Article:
c. Continue as detailed in http://support.microsoft.com/kb/315341/EN-US/ to complete the upgrade.
d. If there were patches or updates to the previous version of the OS that fixed booting problems or missing files, then the computer should be fixed and good to go. If not, repeat with step e
e. Alternately, to re-install the OS, when the message "Press any key to boot from CD" appears, tap the spacebar.
f. Press ENTER to setup XP on the computer (fresh start- all setting go back to default)
g. On the License screen, press F8 to agree to the license agreement.
h. Select your current installation and press R to repair the installation.

9. Hard Disk Crash. This is one of the major reasons for black screens. A new computer will run reasonably well for about 2 - 3 years. After that, we'd better take precautions to manage our information in case of a disk crash. Backups are handy in case we need to re-install or replace a hard disk. To check if it's the hard disk, do the following:

a. Turn the computer on and listen to see if the fan is running.
b. After doing all the checks above to see if the peripherals (especially the monitor) are in good working condition, restart the computer again

10. Motherboard Problems.

a. Open the chassis. Turn the computer on and verify that the CPU fan and the power supply and the fan are running. If not, make sure that the connections are tight and replace the power supply.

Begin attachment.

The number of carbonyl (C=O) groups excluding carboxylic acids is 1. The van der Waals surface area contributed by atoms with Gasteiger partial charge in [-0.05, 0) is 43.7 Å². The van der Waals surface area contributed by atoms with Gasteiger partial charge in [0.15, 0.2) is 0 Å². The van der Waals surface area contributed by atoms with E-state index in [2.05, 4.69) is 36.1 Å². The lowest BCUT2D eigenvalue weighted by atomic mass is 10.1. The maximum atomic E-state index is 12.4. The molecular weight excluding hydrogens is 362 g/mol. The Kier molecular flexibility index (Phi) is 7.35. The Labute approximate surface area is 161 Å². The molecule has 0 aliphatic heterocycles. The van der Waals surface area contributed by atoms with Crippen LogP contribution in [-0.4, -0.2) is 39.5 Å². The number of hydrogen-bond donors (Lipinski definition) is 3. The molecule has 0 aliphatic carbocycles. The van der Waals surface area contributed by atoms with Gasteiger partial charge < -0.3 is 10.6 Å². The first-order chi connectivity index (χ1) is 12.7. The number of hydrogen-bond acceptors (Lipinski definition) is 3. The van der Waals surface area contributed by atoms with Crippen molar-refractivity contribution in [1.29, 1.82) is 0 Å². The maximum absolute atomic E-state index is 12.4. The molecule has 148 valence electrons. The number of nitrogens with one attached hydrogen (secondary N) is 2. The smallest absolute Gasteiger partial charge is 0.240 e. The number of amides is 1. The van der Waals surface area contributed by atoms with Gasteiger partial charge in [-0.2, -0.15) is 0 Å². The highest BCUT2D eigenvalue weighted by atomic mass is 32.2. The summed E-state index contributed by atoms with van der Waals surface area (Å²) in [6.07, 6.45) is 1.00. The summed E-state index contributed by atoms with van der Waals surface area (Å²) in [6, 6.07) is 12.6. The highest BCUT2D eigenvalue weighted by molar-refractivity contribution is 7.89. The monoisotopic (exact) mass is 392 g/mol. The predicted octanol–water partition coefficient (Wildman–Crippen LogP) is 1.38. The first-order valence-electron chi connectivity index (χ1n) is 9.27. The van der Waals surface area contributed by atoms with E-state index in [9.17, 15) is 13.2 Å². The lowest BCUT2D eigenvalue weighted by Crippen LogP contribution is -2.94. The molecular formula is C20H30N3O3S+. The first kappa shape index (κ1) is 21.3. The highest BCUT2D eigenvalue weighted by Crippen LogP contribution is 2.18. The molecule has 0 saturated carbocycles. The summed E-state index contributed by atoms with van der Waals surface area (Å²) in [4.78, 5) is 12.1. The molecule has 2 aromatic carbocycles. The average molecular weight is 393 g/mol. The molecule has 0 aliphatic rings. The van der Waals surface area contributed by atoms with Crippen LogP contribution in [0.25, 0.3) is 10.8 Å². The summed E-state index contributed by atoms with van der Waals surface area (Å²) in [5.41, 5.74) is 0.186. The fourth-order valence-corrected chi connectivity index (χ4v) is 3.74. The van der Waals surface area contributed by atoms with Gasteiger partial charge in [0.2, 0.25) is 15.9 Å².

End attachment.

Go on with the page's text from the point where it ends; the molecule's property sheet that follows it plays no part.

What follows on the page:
b. Shutdown the computer and let it cool down. Unplug all cables from power sources.
c. Closely examine the mother board and see that it is NOT in contact with the computer case.
d. Removed and re-install your DRAM
e. Remove the CPU and re-install it.
f. Reset your BIOS to the default configuration following the motherboard's manual instructions.
g. Make sure that you have replaced every item that you had removed from the chassis, close it and try to start it up
h. If none of the above works, its time to see professional help!

Notes: Computers seem to run forever, but only when it crashes do we think of how many things we could've backed up and how many restore points we could've saved! Periodically, do the following when our computers are in top running condition:

a. Make backups regularly
b. Schedule daily restore point creation.
c. Make a boot disk (see http://support.microsoft.com/kb/314503 for instructions for XP)
d. Make copies of your favorite files and software
e. Create DVDs of your favorite photos and videos.
f. Save important financial/tax information on CDs etc.
g. Store copies of your favorite music on CDs or export them into other media.
h. Install Recovery console so that it may be used when computer crashes! http://support.microsoft.com/kb/307654
i. Make sure that your computer has updated anti-virus software and spyware. This will detect any attempts to install viruses that could destroy our entire system in one second!
j. Make sure that you place the computer in a well ventilated room to avoid overheating.